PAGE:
March 14, 2008 — -- It's about that time of year when the sight of wool makes your skin crawl — literally.
We've been insulated by layers of clothing (and the occasional comfort food) and it's finally time to peel it all away. With spring in sight the longer days and better weather mean a renewed energy to commit to your exercise routine. Your mood may just depend on it!
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You've probably heard of "runner's high," caused by the mood-boosting endorphins (aka "feel good hormones") your brain naturally releases when you exert yourself.
To achieve that release, Pete McCall, the education manager for The Sports Club/LA suggests a workout of greater intensity, which means the amount of work or force used during your workout, and not the length of time exercising.
If you are lifting weights, McCall recommends using enough weight to fatigue by the sixth repetition. If you can do more than six, it's too light.
And for cardiovascular training he encourages intervals: 30 seconds of hard, intense work, followed by 90 seconds to two minutes of light, low intensity work.
"This will allow the body to work at a greater intensity for shorter periods rather than a lower intensity for a longer period — which can have a negative effect on the hormone system," said McCall.
Exercise is also a great way to simply clear your mind by focusing on the activity at hand; it can help you achieve a zenlike state (even if meditation isn't your thing!). It also means taking you out of your regular stress-inducing surroundings and putting you into more relaxing (or energizing) environments like a park, a hiking trail or the gym.
You'll also get a boost of confidence just knowing that you're doing something good for yourself, improving your life in some way. Combined, all of these factors help improve your mood.
Now that we've established that exercise is good food for your mood, let's take a closer look at what needs to be done and at what frequency. We turned to Geralyn Coopersmith, senior national manager of Equinox Training Institute, for the fundamentals on mood elevating exercise:
Besides the endorphin boost, there are psychological effects too, like feeling good about yourself and your body. (In fact, according to the Mayo Clinic, even small sessions of 10 to 15 minutes a day could help boost moods short-term.)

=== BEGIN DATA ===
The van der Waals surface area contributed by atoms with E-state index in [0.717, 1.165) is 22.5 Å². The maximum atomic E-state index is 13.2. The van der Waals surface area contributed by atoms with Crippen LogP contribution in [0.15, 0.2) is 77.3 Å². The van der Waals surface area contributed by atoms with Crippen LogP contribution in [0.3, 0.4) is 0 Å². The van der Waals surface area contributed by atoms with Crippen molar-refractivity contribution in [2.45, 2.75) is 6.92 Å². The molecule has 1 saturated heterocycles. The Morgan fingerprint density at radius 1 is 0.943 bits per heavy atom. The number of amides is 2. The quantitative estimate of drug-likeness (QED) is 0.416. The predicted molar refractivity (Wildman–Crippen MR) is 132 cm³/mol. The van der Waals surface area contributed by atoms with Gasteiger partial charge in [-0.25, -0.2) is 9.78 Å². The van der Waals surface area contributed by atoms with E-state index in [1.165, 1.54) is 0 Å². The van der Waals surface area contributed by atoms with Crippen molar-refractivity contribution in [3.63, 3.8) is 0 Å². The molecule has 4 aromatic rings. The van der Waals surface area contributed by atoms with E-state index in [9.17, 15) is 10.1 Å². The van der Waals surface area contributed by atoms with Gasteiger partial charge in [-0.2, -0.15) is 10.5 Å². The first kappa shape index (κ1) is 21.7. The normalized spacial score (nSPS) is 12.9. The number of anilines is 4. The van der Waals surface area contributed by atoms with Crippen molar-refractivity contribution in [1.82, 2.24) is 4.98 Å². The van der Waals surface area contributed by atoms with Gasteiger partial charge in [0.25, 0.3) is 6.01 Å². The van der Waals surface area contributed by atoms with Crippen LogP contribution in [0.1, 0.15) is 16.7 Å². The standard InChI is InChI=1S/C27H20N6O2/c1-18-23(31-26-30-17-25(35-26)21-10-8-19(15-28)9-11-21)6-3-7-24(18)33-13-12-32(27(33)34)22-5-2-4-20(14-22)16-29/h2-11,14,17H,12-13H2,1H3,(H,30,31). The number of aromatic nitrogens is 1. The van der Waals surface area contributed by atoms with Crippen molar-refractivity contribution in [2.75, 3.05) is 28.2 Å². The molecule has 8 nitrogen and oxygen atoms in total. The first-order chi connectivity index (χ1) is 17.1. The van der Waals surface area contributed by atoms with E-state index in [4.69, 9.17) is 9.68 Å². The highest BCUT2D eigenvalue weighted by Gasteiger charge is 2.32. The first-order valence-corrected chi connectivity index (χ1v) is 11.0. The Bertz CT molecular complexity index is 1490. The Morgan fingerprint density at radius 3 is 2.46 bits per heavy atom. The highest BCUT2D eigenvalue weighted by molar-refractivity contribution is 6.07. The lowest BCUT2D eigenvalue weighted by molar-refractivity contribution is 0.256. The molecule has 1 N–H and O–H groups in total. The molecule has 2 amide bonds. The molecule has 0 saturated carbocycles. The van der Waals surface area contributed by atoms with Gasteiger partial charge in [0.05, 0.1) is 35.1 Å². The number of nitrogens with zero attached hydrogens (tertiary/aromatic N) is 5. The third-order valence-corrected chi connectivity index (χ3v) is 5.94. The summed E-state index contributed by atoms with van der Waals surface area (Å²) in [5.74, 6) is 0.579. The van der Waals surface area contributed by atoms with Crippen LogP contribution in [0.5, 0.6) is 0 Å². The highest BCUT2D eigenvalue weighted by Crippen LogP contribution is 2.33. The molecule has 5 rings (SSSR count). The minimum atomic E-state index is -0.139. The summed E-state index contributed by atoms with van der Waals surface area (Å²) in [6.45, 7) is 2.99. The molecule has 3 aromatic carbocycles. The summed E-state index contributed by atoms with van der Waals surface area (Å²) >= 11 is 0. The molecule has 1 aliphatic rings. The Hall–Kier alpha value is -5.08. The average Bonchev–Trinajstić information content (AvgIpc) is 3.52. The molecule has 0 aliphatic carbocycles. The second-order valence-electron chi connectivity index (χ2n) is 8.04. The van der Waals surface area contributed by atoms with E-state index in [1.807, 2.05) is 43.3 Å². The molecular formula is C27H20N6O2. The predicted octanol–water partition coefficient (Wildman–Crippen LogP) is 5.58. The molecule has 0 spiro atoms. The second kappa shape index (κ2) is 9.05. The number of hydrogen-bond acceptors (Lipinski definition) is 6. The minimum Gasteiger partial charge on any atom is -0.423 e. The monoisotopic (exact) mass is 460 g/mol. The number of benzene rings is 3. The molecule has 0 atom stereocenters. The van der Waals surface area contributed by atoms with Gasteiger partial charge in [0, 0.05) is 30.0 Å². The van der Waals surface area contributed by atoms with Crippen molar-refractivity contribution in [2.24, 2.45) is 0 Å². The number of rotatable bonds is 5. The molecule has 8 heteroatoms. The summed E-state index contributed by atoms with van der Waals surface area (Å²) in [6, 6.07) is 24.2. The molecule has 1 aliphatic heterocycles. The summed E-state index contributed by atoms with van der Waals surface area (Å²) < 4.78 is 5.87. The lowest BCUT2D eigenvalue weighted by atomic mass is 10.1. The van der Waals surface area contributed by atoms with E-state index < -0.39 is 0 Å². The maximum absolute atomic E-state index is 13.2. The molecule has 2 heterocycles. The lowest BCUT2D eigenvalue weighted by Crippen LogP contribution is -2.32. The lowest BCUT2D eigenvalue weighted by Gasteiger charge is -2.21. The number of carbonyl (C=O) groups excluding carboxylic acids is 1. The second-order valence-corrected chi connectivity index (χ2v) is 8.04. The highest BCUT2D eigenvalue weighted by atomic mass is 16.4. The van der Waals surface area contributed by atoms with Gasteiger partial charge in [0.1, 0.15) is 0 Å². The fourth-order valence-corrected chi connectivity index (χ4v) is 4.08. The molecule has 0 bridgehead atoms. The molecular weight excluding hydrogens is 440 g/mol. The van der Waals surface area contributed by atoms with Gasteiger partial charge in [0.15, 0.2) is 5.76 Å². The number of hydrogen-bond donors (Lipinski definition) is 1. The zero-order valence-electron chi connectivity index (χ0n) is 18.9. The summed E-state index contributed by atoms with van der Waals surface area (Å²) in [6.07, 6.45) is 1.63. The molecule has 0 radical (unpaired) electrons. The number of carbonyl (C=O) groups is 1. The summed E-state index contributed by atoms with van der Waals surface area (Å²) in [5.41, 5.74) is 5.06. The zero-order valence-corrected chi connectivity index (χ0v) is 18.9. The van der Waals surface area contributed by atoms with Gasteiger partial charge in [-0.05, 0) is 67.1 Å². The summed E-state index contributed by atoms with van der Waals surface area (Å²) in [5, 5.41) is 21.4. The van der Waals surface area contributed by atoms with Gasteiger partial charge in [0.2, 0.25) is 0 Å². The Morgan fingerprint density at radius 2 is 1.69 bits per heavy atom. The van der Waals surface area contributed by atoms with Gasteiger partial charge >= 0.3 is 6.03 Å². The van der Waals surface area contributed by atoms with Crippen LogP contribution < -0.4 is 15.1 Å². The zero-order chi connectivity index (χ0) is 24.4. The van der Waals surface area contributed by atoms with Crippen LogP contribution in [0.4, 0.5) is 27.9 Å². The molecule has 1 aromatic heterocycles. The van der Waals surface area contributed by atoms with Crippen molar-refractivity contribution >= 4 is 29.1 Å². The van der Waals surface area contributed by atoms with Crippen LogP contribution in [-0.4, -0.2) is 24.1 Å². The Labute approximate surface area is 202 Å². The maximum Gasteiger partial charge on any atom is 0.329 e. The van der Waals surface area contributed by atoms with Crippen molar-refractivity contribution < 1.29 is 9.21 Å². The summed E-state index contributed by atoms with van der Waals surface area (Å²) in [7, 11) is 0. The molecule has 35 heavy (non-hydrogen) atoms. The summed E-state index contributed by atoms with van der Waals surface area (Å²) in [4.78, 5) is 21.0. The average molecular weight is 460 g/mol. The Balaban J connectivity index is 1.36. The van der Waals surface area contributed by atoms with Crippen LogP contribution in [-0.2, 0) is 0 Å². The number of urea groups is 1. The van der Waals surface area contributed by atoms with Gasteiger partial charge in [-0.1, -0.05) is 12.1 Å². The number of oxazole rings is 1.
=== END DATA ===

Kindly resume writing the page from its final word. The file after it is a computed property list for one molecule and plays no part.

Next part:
Exercise can certainly lift your spirits, but even the most invigorating workout can get redundant and needs a little inspiration eventually.
If you're feeling like your workout could use a boost then just add music — it's sure to elevate your spirits and re-energize you. You can also grab a friend. Working out with a buddy gives you more stress-relieving bang for your buck. They'll likely keep you motivated and working harder (more endorphins for you!) and you'll also get the benefits of enjoying the company of a friend who helps take the "work" out of working out.
As the weather improves, make an effort to get outside. Giving the gym a break and connecting with the outdoors will invigorate both your workout and your mood.
If getting to a gym isn't an option, then Coopersmith recommends these easy steps to ensure you're getting your daily fix:
Complex carbohydrates are associated with raised serotonin levels, so supplement your workout with healthy carbs like oats (with skim milk) or multigrain bread (with natural peanut butter). You can also try one of VitalJuiceDaily.com's healthy breakfast suggestions.
The idea is to have a healthy carbohydrate with some protein and very little (or all-healthy) fat. Besides raising serotonin levels, this will allow for a sustained energy release during your workout.
Don't use this as an excuse to pig out, though: have about 200-calories worth of leeway within two hours before you exercise and again within one hour after. Stay away from simple sugars, which will cause your blood sugar to drastically rise and then crash, making you tired and irritable.
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